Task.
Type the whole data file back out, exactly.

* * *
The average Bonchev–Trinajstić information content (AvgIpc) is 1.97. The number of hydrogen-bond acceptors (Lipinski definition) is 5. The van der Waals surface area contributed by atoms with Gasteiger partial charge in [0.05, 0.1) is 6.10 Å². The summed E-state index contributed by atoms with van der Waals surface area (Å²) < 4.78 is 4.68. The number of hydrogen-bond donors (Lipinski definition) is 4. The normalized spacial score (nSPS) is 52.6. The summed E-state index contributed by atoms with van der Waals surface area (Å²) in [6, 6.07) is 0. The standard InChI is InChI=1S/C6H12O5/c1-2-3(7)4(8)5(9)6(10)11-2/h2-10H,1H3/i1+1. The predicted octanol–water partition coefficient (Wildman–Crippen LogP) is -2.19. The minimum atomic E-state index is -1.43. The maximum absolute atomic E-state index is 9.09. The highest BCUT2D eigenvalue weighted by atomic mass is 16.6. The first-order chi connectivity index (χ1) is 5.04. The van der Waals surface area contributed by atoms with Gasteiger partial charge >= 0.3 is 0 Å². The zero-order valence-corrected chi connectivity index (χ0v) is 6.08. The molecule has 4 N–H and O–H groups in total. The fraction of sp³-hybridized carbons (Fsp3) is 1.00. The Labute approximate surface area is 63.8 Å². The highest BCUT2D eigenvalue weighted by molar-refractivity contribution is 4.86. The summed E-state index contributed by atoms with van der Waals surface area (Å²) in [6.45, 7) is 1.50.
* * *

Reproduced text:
The average Bonchev–Trinajstić information content (AvgIpc) is 1.97. The number of hydrogen-bond acceptors (Lipinski definition) is 5. The van der Waals surface area contributed by atoms with Gasteiger partial charge in [0.05, 0.1) is 6.10 Å². The summed E-state index contributed by atoms with van der Waals surface area (Å²) < 4.78 is 4.68. The number of hydrogen-bond donors (Lipinski definition) is 4. The normalized spacial score (nSPS) is 52.6. The summed E-state index contributed by atoms with van der Waals surface area (Å²) in [6, 6.07) is 0. The standard InChI is InChI=1S/C6H12O5/c1-2-3(7)4(8)5(9)6(10)11-2/h2-10H,1H3/i1+1. The predicted octanol–water partition coefficient (Wildman–Crippen LogP) is -2.19. The minimum atomic E-state index is -1.43. The maximum absolute atomic E-state index is 9.09. The highest BCUT2D eigenvalue weighted by atomic mass is 16.6. The first-order chi connectivity index (χ1) is 5.04. The van der Waals surface area contributed by atoms with Gasteiger partial charge >= 0.3 is 0 Å². The zero-order valence-corrected chi connectivity index (χ0v) is 6.08. The molecule has 4 N–H and O–H groups in total. The fraction of sp³-hybridized carbons (Fsp3) is 1.00. The Labute approximate surface area is 63.8 Å². The highest BCUT2D eigenvalue weighted by molar-refractivity contribution is 4.86. The summed E-state index contributed by atoms with van der Waals surface area (Å²) in [6.45, 7) is 1.50.